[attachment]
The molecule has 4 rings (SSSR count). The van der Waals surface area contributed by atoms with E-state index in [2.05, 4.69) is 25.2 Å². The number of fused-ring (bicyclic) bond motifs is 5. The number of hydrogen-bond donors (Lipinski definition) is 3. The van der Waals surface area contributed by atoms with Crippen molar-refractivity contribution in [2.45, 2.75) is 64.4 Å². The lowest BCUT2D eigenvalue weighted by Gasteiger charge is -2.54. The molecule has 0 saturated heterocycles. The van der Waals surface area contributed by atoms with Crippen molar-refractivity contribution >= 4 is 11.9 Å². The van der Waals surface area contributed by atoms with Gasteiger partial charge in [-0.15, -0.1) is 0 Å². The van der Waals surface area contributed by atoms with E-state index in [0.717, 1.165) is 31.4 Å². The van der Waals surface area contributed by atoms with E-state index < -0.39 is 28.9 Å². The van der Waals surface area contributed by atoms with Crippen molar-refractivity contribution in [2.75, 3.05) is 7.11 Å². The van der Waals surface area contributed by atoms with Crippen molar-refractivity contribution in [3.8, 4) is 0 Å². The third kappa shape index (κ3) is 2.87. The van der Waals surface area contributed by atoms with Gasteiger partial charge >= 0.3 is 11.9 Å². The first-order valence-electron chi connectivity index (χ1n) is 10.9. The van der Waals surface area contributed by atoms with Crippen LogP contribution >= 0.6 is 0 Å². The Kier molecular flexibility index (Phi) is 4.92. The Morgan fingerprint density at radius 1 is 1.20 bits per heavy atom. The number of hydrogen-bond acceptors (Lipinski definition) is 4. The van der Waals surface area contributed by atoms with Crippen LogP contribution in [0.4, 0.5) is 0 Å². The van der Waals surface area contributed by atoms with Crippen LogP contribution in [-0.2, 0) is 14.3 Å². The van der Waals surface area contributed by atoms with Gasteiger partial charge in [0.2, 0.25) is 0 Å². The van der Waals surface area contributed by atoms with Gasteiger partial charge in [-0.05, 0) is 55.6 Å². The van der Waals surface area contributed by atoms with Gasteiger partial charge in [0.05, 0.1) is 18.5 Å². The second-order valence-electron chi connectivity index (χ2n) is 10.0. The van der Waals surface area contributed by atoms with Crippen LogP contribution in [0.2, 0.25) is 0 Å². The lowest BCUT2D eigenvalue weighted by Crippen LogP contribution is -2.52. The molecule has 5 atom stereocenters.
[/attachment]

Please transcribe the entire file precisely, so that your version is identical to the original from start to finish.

The molecule has 4 rings (SSSR count). The van der Waals surface area contributed by atoms with E-state index in [2.05, 4.69) is 25.2 Å². The number of fused-ring (bicyclic) bond motifs is 5. The number of hydrogen-bond donors (Lipinski definition) is 3. The van der Waals surface area contributed by atoms with Crippen molar-refractivity contribution in [2.45, 2.75) is 64.4 Å². The lowest BCUT2D eigenvalue weighted by Gasteiger charge is -2.54. The molecule has 0 saturated heterocycles. The van der Waals surface area contributed by atoms with Crippen molar-refractivity contribution >= 4 is 11.9 Å². The van der Waals surface area contributed by atoms with Gasteiger partial charge in [-0.15, -0.1) is 0 Å². The van der Waals surface area contributed by atoms with E-state index in [0.717, 1.165) is 31.4 Å². The van der Waals surface area contributed by atoms with E-state index < -0.39 is 28.9 Å². The van der Waals surface area contributed by atoms with Crippen molar-refractivity contribution in [2.75, 3.05) is 7.11 Å². The van der Waals surface area contributed by atoms with Crippen molar-refractivity contribution in [3.8, 4) is 0 Å². The third kappa shape index (κ3) is 2.87. The van der Waals surface area contributed by atoms with Gasteiger partial charge >= 0.3 is 11.9 Å². The first-order valence-electron chi connectivity index (χ1n) is 10.9. The van der Waals surface area contributed by atoms with Crippen LogP contribution >= 0.6 is 0 Å². The Kier molecular flexibility index (Phi) is 4.92. The Morgan fingerprint density at radius 1 is 1.20 bits per heavy atom. The number of hydrogen-bond acceptors (Lipinski definition) is 4. The van der Waals surface area contributed by atoms with Crippen LogP contribution in [0.4, 0.5) is 0 Å². The van der Waals surface area contributed by atoms with Crippen LogP contribution in [-0.2, 0) is 14.3 Å². The van der Waals surface area contributed by atoms with Gasteiger partial charge in [0.2, 0.25) is 0 Å². The van der Waals surface area contributed by atoms with Gasteiger partial charge in [-0.05, 0) is 55.6 Å². The van der Waals surface area contributed by atoms with Gasteiger partial charge in [0.05, 0.1) is 18.5 Å². The second-order valence-electron chi connectivity index (χ2n) is 10.0. The van der Waals surface area contributed by atoms with Crippen LogP contribution in [0.2, 0.25) is 0 Å². The lowest BCUT2D eigenvalue weighted by Crippen LogP contribution is -2.52. The molecule has 5 atom stereocenters.